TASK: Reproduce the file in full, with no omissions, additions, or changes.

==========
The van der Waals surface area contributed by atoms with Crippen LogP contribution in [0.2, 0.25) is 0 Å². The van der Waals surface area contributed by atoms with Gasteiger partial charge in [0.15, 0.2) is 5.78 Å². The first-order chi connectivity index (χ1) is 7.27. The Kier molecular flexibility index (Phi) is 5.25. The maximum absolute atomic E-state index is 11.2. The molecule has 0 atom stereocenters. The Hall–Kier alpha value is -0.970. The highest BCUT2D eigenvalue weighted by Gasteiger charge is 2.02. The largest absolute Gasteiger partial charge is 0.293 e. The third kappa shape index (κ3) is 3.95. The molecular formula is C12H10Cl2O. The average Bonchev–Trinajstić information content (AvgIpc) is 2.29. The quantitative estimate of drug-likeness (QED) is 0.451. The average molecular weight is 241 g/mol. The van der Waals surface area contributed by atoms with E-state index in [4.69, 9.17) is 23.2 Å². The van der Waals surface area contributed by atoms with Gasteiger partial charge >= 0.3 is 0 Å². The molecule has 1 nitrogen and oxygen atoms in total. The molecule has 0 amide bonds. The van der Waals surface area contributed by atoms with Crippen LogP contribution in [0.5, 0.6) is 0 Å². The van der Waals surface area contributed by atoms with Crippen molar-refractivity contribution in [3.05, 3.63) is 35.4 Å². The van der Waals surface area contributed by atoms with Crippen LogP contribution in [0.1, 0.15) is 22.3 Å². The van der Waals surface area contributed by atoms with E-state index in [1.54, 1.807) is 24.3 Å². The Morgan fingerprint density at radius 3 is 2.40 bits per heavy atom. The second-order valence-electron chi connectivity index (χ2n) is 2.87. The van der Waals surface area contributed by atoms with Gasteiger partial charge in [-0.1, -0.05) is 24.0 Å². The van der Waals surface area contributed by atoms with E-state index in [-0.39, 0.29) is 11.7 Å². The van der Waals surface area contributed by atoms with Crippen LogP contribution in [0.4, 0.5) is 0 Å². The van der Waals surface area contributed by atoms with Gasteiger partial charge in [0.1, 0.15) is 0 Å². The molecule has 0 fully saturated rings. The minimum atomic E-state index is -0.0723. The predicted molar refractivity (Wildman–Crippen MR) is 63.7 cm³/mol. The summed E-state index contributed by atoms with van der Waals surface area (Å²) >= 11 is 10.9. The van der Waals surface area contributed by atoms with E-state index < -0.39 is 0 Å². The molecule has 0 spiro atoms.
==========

The van der Waals surface area contributed by atoms with Crippen LogP contribution in [0.2, 0.25) is 0 Å². The van der Waals surface area contributed by atoms with Gasteiger partial charge in [0.15, 0.2) is 5.78 Å². The first-order chi connectivity index (χ1) is 7.27. The Kier molecular flexibility index (Phi) is 5.25. The maximum absolute atomic E-state index is 11.2. The molecule has 0 atom stereocenters. The Hall–Kier alpha value is -0.970. The highest BCUT2D eigenvalue weighted by Gasteiger charge is 2.02. The largest absolute Gasteiger partial charge is 0.293 e. The third kappa shape index (κ3) is 3.95. The molecular formula is C12H10Cl2O. The average Bonchev–Trinajstić information content (AvgIpc) is 2.29. The quantitative estimate of drug-likeness (QED) is 0.451. The average molecular weight is 241 g/mol. The van der Waals surface area contributed by atoms with E-state index in [4.69, 9.17) is 23.2 Å². The van der Waals surface area contributed by atoms with Gasteiger partial charge >= 0.3 is 0 Å². The molecule has 1 nitrogen and oxygen atoms in total. The molecule has 0 amide bonds. The van der Waals surface area contributed by atoms with Crippen LogP contribution in [0.5, 0.6) is 0 Å². The van der Waals surface area contributed by atoms with Crippen molar-refractivity contribution in [3.05, 3.63) is 35.4 Å². The van der Waals surface area contributed by atoms with Crippen LogP contribution in [0.1, 0.15) is 22.3 Å². The van der Waals surface area contributed by atoms with E-state index in [1.54, 1.807) is 24.3 Å². The Morgan fingerprint density at radius 3 is 2.40 bits per heavy atom. The second-order valence-electron chi connectivity index (χ2n) is 2.87. The van der Waals surface area contributed by atoms with Gasteiger partial charge in [-0.1, -0.05) is 24.0 Å². The van der Waals surface area contributed by atoms with E-state index in [-0.39, 0.29) is 11.7 Å². The van der Waals surface area contributed by atoms with Crippen LogP contribution in [0.4, 0.5) is 0 Å². The van der Waals surface area contributed by atoms with Gasteiger partial charge in [0.1, 0.15) is 0 Å². The molecule has 0 fully saturated rings. The minimum atomic E-state index is -0.0723. The predicted molar refractivity (Wildman–Crippen MR) is 63.7 cm³/mol. The summed E-state index contributed by atoms with van der Waals surface area (Å²) >= 11 is 10.9. The van der Waals surface area contributed by atoms with E-state index < -0.39 is 0 Å². The molecule has 0 spiro atoms.